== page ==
Mobile-chip giant Qualcomm (NASDAQ:QCOM) has been a long-term success story, but recently, its stock hasn't lived up to shareholders' expectations. Investors were expecting continued challenges in Wednesday's fiscal third-quarter financial report, and Qualcomm's results confirmed the declines in sales and earnings that have plagued the company recently. Yet more importantly, Qualcomm gave investors hope for drastic change, as it also released a strategic realignment plan that could include some of the concessions that activist investors have looked to implement. Let's take a closer look at Qualcomm's results and why its restructuring announcement stole the show.
How Qualcomm earnings fared
Qualcomm wasn't able to overcome the trends that have held back its sales and net income lately, but it still did better on its bottom line than some had feared. Revenue fell 14% to $5.83 billion, which was slightly worse than the $5.85 billion consensus among those following the stock. Net income of $1.18 billion was down 47% from the year-ago quarter, but adjusted earnings of $0.99 per share were $0.04 higher than what most investors had expected to see.
Looking more closely at Qualcomm's results shows some of the strengths and weaknesses of the company. MSM chip shipments were unchanged from last year's figure of 225 million, but total reported device sales climbed 4% to $60.4 billion, which is an important factor as it determines in part how much licensing revenue Qualcomm gets. Yet while device shipments in the 3G and 4G space rose by 15%, average selling prices for those devices fell 10%, limiting the amount of pure revenue gain Qualcomm could reap.
Moreover, Qualcomm's segment results showed some broad differences in performance. The QCT semiconductor business suffered some of the same pressure that the company's competitors have seen, with a 22% drop in revenue leading to a decline of nearly three-quarters in pre-tax income. Yet the QTL licensing business posted modest year-over-year gains of 7% in both sales and pre-tax income, helping to limit Qualcomm's overall losses.
CEO Steve Mollenkopf defended Qualcomm's results as having been within prior expectations and emphasized the company's plans to return billions of dollars of capital to shareholders through stock buybacks. Yet the biggest news was the decision to start a comprehensive review of Qualcomm's cost structure, with its strategic realignment plan intending to cut $1.4 billion in spending by the end of fiscal 2016. The plan includes reaffirming capital-return expectations, adding new members to the board of directors, aligning executive compensation with performance, and "reviewing alternatives to the Company's corporate and financial structure," which investors took to mean that Qualcomm would think about breaking itself into multiple pieces. Activist investor JANA Partners got two seats on the board and will get a third in the near future.
What's ahead for Qualcomm?
Qualcomm's vision for its new strategic realignment plan is aggressive but optimistic. In Mollenkopf's words, "Our Strategic Realignment Plan is designed to drive meaningful change in the near term -- without jeopardizing our ability to retain and build upon our technology leadership position and create long-term value for our stockholders." Support from JANA Partners should help ease some of the tension between the private equity company and Qualcomm as well.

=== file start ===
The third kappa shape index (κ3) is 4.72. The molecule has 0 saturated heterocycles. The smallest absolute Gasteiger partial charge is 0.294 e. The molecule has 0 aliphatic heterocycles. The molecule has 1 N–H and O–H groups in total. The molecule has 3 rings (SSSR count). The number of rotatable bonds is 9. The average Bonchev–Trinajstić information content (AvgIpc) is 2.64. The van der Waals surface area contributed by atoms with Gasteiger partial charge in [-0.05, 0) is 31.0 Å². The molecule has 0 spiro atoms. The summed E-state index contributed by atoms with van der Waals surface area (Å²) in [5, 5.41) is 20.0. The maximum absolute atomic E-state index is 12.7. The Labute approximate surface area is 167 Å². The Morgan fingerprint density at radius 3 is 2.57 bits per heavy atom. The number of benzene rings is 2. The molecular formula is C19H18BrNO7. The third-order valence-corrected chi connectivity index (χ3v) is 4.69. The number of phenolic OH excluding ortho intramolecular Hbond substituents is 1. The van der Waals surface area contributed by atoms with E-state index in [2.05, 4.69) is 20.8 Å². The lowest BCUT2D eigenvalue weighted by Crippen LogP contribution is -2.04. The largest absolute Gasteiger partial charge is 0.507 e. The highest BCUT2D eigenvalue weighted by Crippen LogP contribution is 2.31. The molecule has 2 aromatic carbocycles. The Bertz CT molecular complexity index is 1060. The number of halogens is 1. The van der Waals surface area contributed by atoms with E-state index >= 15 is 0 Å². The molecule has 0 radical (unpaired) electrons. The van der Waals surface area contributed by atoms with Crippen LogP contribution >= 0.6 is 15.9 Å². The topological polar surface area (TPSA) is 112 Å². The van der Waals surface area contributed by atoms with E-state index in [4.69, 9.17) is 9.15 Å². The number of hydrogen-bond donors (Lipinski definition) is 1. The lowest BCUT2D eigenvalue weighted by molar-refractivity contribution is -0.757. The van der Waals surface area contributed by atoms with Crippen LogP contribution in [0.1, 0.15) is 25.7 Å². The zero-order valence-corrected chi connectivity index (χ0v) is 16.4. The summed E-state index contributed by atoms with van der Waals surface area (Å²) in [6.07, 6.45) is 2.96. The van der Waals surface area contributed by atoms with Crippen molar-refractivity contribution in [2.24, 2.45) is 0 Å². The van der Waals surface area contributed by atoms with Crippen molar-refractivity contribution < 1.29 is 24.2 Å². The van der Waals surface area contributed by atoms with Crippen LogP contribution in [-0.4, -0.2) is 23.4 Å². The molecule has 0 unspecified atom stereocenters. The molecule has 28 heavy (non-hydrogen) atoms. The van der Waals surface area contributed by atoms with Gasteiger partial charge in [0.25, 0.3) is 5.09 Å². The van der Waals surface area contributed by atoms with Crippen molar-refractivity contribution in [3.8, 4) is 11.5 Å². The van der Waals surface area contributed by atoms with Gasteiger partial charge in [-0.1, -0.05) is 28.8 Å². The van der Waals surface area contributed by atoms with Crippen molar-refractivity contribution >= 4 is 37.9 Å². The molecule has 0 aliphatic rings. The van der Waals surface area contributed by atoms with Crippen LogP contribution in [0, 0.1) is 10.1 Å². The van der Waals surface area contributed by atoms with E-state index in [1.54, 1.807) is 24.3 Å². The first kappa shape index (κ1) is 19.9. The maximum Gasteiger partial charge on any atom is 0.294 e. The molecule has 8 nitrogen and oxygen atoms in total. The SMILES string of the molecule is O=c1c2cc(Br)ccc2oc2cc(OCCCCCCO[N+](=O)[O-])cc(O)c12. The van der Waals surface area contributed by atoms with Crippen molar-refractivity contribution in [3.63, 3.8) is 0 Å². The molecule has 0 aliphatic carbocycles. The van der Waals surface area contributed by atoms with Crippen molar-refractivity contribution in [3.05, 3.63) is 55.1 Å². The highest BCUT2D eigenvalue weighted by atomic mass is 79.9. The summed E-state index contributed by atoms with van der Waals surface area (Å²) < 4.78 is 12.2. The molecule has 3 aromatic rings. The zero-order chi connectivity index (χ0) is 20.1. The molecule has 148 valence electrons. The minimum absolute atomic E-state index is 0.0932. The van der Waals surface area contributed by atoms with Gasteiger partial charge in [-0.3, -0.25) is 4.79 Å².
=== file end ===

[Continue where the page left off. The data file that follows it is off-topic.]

Still, Qualcomm faces some significant challenges. The company cut its outlook for the semiconductor business for the current quarter, citing reduced market demand for devices that include its chips and moves from customers to cut back on premium-tier chipsets. Meanwhile, the technology licensing segment continues to suffer from violations of Qualcomm's licensing agreements, with the company saying that some of its Chinese customers continue to underreport sales of licensed products.
As a result of these and other factors, Qualcomm sees revenue falling 15% to 30% year over year in the fiscal fourth quarter, with a decline of 25% to 40% in adjusted earnings to $0.75 to $0.95 per share. Qualcomm also cut its full-year fiscal 2015 guidance even further, with expectations for sales of $24.5 billion to $25.5 billion and adjusted earnings of $4.50 to $4.70 per share.
Qualcomm investors weren't terribly enthusiastic about the news, sending the stock down more than 2% in the first 45 minutes of after-market trading following the announcement. The unanswered question is whether a strategic realignment really will help Qualcomm's fundamental performance. Long-term shareholders need to watch closely to ensure that future moves focus not just on producing quick gains but also on preserving and growing Qualcomm's business prospects. If it can achieve both of those goals, then Qualcomm investors could see big rewards from its strategic move.
Dan Caplinger has no position in any stocks mentioned. The Motley Fool recommends Qualcomm. The Motley Fool owns shares of Qualcomm. Try any of our Foolish newsletter services free for 30 days. We Fools may not all hold the same opinions, but we all believe that considering a diverse range of insights makes us better investors. The Motley Fool has a disclosure policy.